It must be love, the way we keep on coming back to basic income on this blog. Expecting a deeper discussion of the matter in the near future.
A new report from the Canadian Centre for Policy Alternatives: A policy maker’s guide to basic income
(link to 42-page .pdf file)
A second CCPA report:
Basic income: rethinking social policy
(link to 62-page .pdf file)
An item from the Summer 2016 edition of Canadian Dimension which was devoted to the topic of basic income:
More smoke than substance in Canadian plans. Ontario wants pilot project, Quebec advocates tiny steps
Canada: please imitate:
GERMANY: single-issue political party founded to promote UBI
The Chicago Tribune looks at a privately funded “emancipatory income” program in Germany.
If you were handed $1,100 a month, would you amount to anything?
image: fdecomite via Flickr/CC
According to a two-part feature in Der Spiegel Online International, the suburban poverty machine has been grinding away at Berlin for a couple of years now. A real estate boom has been attracting speculators to a city with a remarkably uneven economy. The primary result of this will be familiar to North American readers of this blog: the pushing of the poor and vulnerable to the periphery, jacked up rents and a feeling that the boom is out of control and is changing the city for the worse. Nobody is saying that every part of a major city has to be set aside as a game preserve for the poor but neither should it be looked on simply as an object from which to wring exaggerated profits at the unfair expense of many of its inhabitants.
image: composite via Wikimedia Commons
Berlin should have Straßen mit Gold gepflasterte. It is a major city-state by any standard: 3.5 million people in 900 square kilometers with an economic output of about 100 billion Euros. The city is renowned for its universities, green spaces, public transit, cultural and business life. It is also much poorer than Germany as a whole.
Spiegel Online International published a brutal piece on Thursday about the slum housing industry in Germany’s capital. This is a true industry, the large-scale undertaking of rental brokers and property owners to exploit the social difficulty of newcomers and the poor. Truly hazardous nineteenth century dilapidation and exploitation is visited upon Roma, and other vulnerable people, to the profit of businesses registered outside of Germany. The authors describe a lack of heat, toilets that don’t work and rents that have skyrocketed. Those among Europe’s worst off people don’t complain, or cannot complain, indeed, seem not to even know they have the right to complain. “…conditions on some of the floors at Scharnweberstrasse 111 are like those in a refugee camp, with multiple parties sharing the few intact bathrooms,” say the authors.
Scharnweberstrasse 111 is cited as an example of a business model involving some 6,000 apartments and numerous players. It is a low-rise residential building located barely one kilometer from the end of the runways at Tegel airport. You can see it for yourself via Google Street View. A mysterious German said to be abusing social welfare is described as having been the agent for a firm called Helvetica which has partners in the Middle East, Asia and the UK, exemplifying Berlin’s lucrative, internationally-based real estate industry. Cash rents are funnelled upwards to the partners via Helvetica and a brace of holding companies after a handsome premium is deducted by the broker. Claims are made as to the social value of housing the Roma, the homeless, the mentally ill, displaced youth and ex-convicts. But this is true suburban poverty partly facilitated by a sell-off of publically held apartment buildings by a city government under financial stress. In Berlin, a dynamic real estate and property development market exists alongside socio-economic difficulty with results that are not pretty.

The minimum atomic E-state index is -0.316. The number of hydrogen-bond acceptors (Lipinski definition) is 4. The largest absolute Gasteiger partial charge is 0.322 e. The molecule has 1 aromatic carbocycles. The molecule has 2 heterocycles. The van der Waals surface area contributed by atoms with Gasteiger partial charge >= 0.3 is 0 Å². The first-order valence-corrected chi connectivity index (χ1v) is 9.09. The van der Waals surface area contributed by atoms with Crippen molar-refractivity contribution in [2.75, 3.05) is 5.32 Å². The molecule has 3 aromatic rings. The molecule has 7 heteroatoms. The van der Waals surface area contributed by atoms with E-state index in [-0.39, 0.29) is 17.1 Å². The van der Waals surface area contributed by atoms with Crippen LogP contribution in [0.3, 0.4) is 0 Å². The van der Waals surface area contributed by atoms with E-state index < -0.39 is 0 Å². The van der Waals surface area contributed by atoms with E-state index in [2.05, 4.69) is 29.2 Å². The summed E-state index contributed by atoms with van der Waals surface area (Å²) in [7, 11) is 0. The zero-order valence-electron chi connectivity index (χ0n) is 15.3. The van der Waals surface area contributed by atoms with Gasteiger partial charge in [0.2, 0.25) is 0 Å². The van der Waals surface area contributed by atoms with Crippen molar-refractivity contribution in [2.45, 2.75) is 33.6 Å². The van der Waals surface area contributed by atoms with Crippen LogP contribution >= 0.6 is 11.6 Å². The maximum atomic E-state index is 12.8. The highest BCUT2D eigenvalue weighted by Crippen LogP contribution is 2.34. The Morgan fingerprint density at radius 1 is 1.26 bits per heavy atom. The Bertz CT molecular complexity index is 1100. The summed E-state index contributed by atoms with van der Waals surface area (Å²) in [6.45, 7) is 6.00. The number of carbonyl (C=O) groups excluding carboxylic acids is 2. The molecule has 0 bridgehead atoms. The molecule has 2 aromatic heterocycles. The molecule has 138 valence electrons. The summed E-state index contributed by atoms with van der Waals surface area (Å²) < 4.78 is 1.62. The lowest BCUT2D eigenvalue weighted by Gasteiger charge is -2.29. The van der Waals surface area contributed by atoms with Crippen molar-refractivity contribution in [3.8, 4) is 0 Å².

Where this particular mess will be in twenty-five years defies positive imagination.
After the 80s crash, again in 1992 and after the dot-com crash of 2000 or so there was reason to question the sustainability and necessity for returning to high-levels of global economic growth. The persistance of the Great Recession sees reasoned arguments emerging again for managing advanced economies on behalf of something other than whacky, destructive boom-and-bust cycles. If capitalism is to be the dominant economic structure a new approach will be adopted in some form, sooner or later. Why not take it on now by choice, when there are still some resources and some leeway left? Thoughts from Germany…
photo: Adam Crowe via Flickr
European academic journal Articulo published a piece in 2010 analysing the general discourse around suburbia in Germany and the US. The objectivity of the piece may annoy readers with strong feelings about the suburbs, good or bad. The author finds suburbia neither heaven-on-Earth nor hell manifest. He calls for, and provides, more detailed understanding of life beyond the urban centres. Looking at American experience and the sheer scale of suburbia there the comparison to Germany may seem less than useful but we found the piece brainy and articulate. Going forward, it is hard to imagine that suburban outbuilding will continue in Europe even if it makes use of public transit and sustainable sources of energy. In North America the suburban project seems to be over, to be contracting if anything. To have modelled any part of their built environment on North America is probably a worrisome thing to Europeans, doubly so now that the Euro crisis is fully arrived.